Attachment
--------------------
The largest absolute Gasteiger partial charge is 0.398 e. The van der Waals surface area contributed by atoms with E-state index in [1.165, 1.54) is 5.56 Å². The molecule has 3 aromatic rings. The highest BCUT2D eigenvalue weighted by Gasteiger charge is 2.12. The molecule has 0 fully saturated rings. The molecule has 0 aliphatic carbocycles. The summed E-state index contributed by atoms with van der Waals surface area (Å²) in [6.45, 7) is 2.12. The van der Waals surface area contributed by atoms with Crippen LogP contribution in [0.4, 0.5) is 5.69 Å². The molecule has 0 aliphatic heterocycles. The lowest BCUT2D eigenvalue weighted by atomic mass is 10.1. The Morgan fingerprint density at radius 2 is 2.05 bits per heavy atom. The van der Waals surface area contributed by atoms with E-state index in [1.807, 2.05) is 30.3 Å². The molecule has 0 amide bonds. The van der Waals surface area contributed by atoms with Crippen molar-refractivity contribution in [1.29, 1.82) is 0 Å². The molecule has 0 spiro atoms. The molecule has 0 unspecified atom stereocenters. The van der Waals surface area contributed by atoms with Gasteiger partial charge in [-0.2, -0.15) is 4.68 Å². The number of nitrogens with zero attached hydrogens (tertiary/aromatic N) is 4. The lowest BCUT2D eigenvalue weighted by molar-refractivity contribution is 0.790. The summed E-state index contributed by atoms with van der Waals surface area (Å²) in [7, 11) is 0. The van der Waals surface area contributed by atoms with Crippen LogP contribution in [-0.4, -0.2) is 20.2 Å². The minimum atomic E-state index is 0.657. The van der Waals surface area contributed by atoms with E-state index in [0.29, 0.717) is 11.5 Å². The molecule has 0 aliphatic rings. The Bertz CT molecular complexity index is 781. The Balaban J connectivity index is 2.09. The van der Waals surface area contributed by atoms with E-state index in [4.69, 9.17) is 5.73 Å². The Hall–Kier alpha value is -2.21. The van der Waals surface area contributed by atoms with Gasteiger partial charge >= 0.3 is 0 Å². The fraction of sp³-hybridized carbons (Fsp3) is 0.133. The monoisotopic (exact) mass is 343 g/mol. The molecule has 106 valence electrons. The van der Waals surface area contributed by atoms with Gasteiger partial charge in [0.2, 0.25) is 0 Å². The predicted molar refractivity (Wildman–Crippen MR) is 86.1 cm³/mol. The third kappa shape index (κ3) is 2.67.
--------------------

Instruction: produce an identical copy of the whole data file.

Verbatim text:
The largest absolute Gasteiger partial charge is 0.398 e. The van der Waals surface area contributed by atoms with E-state index in [1.165, 1.54) is 5.56 Å². The molecule has 3 aromatic rings. The highest BCUT2D eigenvalue weighted by Gasteiger charge is 2.12. The molecule has 0 fully saturated rings. The molecule has 0 aliphatic carbocycles. The summed E-state index contributed by atoms with van der Waals surface area (Å²) in [6.45, 7) is 2.12. The van der Waals surface area contributed by atoms with Crippen LogP contribution in [0.4, 0.5) is 5.69 Å². The molecule has 0 aliphatic heterocycles. The lowest BCUT2D eigenvalue weighted by atomic mass is 10.1. The Morgan fingerprint density at radius 2 is 2.05 bits per heavy atom. The van der Waals surface area contributed by atoms with E-state index in [1.807, 2.05) is 30.3 Å². The molecule has 0 amide bonds. The van der Waals surface area contributed by atoms with Crippen molar-refractivity contribution in [1.29, 1.82) is 0 Å². The molecule has 0 spiro atoms. The molecule has 0 unspecified atom stereocenters. The van der Waals surface area contributed by atoms with Gasteiger partial charge in [-0.2, -0.15) is 4.68 Å². The number of nitrogens with zero attached hydrogens (tertiary/aromatic N) is 4. The lowest BCUT2D eigenvalue weighted by molar-refractivity contribution is 0.790. The summed E-state index contributed by atoms with van der Waals surface area (Å²) in [7, 11) is 0. The van der Waals surface area contributed by atoms with Crippen LogP contribution in [-0.4, -0.2) is 20.2 Å². The minimum atomic E-state index is 0.657. The van der Waals surface area contributed by atoms with E-state index in [0.29, 0.717) is 11.5 Å². The molecule has 0 aliphatic rings. The Bertz CT molecular complexity index is 781. The Balaban J connectivity index is 2.09. The van der Waals surface area contributed by atoms with E-state index in [4.69, 9.17) is 5.73 Å². The Hall–Kier alpha value is -2.21. The van der Waals surface area contributed by atoms with Gasteiger partial charge >= 0.3 is 0 Å². The fraction of sp³-hybridized carbons (Fsp3) is 0.133. The monoisotopic (exact) mass is 343 g/mol. The molecule has 106 valence electrons. The van der Waals surface area contributed by atoms with Gasteiger partial charge in [0.2, 0.25) is 0 Å². The predicted molar refractivity (Wildman–Crippen MR) is 86.1 cm³/mol. The third kappa shape index (κ3) is 2.67.